Mouse alveolar macrophages were characterized and compared to resident peritoneal macrophages for their ability to take up and present to immune T cells the bacteria Listeria monocytogenes. Both macrophage populations contained a similar proportion of Ia-positive macrophages (approximately 5%). However, alveolar macrophages showed a deficiency in the uptake of Listeria monocytogenes. Macrophage antigen-presenting function was studied by measuring the proliferative response of Listeria-immune T cells to Listeria-pulsed macrophages. The alveolar macrophagess were capable of presenting Listeria, although less effectively than the peritoneal macrophages. Listeria presentation by alveolar macrophages was dose dependent, antigen specific, and genetically restricted, and required the presence of Ia-positive macrophages. The differences in antigen-presenting function between alveolar and peritoneal macrophages appeared to be due solely to their differences in Listeria uptake. Thus, opsonizing Listeria resulted in marked enhancement of both Listeria uptake and presentation by alveolar macrophages. These findings demonstrate that alveolar macrophages possess I-region-dependent antigen-presenting function and emphasize the importance of bacterial binding by macrophagess in generating effective immune stimulation.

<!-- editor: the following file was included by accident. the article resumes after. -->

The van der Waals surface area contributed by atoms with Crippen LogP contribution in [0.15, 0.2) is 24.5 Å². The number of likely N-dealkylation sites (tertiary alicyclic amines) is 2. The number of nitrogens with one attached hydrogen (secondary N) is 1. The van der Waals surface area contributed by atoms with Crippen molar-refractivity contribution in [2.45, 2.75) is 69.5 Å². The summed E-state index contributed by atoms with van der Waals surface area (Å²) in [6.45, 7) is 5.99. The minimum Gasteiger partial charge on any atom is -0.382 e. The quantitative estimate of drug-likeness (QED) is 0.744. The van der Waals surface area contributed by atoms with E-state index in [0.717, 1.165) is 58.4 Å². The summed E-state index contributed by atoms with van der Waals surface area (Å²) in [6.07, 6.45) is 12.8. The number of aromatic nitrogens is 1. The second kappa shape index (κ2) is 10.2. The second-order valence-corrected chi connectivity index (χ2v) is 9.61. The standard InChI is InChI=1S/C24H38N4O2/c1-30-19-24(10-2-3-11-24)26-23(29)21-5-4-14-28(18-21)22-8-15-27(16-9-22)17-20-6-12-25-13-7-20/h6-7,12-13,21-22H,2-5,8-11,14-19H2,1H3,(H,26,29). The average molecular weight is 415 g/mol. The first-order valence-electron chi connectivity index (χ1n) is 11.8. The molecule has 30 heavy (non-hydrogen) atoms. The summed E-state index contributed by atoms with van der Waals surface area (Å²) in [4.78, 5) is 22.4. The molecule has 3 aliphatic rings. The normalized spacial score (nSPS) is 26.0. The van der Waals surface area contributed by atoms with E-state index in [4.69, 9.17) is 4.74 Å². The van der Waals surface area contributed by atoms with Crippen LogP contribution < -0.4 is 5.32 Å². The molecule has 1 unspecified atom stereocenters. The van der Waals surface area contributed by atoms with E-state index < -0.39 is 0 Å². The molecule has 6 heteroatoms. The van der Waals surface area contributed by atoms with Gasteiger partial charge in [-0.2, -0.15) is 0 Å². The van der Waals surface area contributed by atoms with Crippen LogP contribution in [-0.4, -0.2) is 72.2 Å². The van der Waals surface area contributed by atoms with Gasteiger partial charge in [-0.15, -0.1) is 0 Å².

|Number of pages||6|
|Journal||Journal of Immunology|
|State||Published - 1981|